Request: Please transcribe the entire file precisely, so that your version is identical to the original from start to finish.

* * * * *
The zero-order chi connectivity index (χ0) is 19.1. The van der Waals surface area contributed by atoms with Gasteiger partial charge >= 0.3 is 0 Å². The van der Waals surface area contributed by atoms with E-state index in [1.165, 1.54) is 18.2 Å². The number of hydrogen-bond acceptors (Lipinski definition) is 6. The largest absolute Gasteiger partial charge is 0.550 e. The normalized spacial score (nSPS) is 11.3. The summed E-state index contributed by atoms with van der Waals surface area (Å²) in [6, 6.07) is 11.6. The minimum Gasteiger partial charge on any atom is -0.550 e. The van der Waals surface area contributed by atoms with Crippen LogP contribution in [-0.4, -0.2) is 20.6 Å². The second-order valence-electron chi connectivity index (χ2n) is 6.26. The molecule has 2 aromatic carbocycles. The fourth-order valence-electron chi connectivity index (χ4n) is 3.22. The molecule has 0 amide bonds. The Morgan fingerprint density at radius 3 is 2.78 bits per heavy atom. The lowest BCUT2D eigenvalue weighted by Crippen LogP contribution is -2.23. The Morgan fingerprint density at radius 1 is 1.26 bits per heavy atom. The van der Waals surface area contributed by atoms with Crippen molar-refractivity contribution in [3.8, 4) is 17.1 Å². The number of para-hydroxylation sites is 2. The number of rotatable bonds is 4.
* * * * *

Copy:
The zero-order chi connectivity index (χ0) is 19.1. The van der Waals surface area contributed by atoms with Gasteiger partial charge >= 0.3 is 0 Å². The van der Waals surface area contributed by atoms with E-state index in [1.165, 1.54) is 18.2 Å². The number of hydrogen-bond acceptors (Lipinski definition) is 6. The largest absolute Gasteiger partial charge is 0.550 e. The normalized spacial score (nSPS) is 11.3. The summed E-state index contributed by atoms with van der Waals surface area (Å²) in [6, 6.07) is 11.6. The minimum Gasteiger partial charge on any atom is -0.550 e. The van der Waals surface area contributed by atoms with Crippen LogP contribution in [-0.4, -0.2) is 20.6 Å². The second-order valence-electron chi connectivity index (χ2n) is 6.26. The molecule has 2 aromatic carbocycles. The fourth-order valence-electron chi connectivity index (χ4n) is 3.22. The molecule has 0 amide bonds. The Morgan fingerprint density at radius 3 is 2.78 bits per heavy atom. The lowest BCUT2D eigenvalue weighted by Crippen LogP contribution is -2.23. The Morgan fingerprint density at radius 1 is 1.26 bits per heavy atom. The van der Waals surface area contributed by atoms with Crippen molar-refractivity contribution in [3.8, 4) is 17.1 Å². The number of para-hydroxylation sites is 2. The number of rotatable bonds is 4.